Linklater at the BookPeople Harry Potter Party.
Now, it's hours later, and the party is in full swing, and it's crowded and hot and miserable. There's a steady stream of people going to the bathroom like carpenter ants. The kids and parents are gathered around the main stage, watching the goings-on, and the whole staff is jumping through hoops. I'm making my announcements, and I'm even getting some laughs with the bit. "Attention, everyone, would whoever parked their hippogriff in the parking garage please tend to your animal. It's broken loose, and guarding an SUV right now." I had another joke about a mix-up at the broom closet. You get the idea.

Suddenly, there's cameras. And people with clipboards. And Richard Linklater. And I'm being flagged down by one of the production assistants. Now, I'm acting as a liaison to the film crew--the P.A. to the P.A. I don't remember much of what I had to do for them because they were there when things were in full-swing, and by this time, the Vicodin had long worn off and my lobster claw was throbbing like a doghouse bass.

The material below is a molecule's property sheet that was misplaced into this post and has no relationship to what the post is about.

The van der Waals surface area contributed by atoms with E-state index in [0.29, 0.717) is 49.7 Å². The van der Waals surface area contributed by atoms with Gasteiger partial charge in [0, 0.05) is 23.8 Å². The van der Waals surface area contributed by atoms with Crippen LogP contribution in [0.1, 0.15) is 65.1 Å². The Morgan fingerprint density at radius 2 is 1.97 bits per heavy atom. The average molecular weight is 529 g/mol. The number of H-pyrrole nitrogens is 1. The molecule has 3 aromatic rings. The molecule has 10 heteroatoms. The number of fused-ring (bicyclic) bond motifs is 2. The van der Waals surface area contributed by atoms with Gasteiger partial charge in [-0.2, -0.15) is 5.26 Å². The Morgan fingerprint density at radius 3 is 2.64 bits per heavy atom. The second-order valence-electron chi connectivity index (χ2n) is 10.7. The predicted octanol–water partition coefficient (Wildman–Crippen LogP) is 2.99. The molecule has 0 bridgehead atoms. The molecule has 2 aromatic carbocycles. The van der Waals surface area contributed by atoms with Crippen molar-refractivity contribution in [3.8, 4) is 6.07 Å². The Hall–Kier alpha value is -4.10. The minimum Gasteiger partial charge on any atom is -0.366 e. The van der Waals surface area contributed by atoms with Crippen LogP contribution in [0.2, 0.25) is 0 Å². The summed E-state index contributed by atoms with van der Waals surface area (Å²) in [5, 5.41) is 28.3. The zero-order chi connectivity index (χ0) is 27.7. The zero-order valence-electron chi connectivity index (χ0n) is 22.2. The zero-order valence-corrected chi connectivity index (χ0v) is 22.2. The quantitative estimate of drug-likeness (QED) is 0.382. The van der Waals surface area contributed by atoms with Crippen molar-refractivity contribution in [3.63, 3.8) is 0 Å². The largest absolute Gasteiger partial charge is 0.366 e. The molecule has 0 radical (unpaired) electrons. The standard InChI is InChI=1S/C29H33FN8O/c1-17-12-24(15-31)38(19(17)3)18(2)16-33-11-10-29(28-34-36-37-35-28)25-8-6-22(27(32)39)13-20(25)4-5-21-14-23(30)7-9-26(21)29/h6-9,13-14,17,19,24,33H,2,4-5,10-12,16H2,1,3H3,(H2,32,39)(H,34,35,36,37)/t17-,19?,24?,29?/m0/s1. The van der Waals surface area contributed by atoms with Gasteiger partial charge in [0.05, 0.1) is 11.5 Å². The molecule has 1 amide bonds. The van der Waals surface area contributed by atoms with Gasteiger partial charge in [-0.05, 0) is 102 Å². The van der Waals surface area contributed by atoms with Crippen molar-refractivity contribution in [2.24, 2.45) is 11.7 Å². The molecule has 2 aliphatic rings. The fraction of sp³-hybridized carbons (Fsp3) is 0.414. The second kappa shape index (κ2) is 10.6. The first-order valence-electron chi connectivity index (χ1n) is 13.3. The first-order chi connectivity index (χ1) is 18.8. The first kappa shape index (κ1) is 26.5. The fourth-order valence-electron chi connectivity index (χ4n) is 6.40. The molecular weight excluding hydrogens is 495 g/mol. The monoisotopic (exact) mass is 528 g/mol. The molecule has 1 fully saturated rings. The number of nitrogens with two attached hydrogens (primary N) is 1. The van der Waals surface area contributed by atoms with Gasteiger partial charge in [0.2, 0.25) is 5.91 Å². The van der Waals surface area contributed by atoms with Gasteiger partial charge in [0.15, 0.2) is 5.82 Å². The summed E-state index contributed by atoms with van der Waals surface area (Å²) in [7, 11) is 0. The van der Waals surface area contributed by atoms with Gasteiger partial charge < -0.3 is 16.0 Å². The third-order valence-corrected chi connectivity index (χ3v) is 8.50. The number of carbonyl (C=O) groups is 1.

At one point, I was making announcements and remembered distinctly that a camera was being pointed at me, so I did my best to be clever and articulate. Of course, I assumed it a camera from one of the news trucks that was covering our party. The P.A. was back, now, and they had a question for me: would it be all right if the four kids got their books first? You know, at Midnight?

My first thought was to protect the integrity of the line that had been waiting for eighteen hours, but I knew better than to try it. There was a quick conference, and sure enough, they got the clearance. By this time, I'd seen Linklater a couple of times. He and his people were running around, guerrilla-style, shooting whatever they could. It looked like fun, save for the God-awful heat.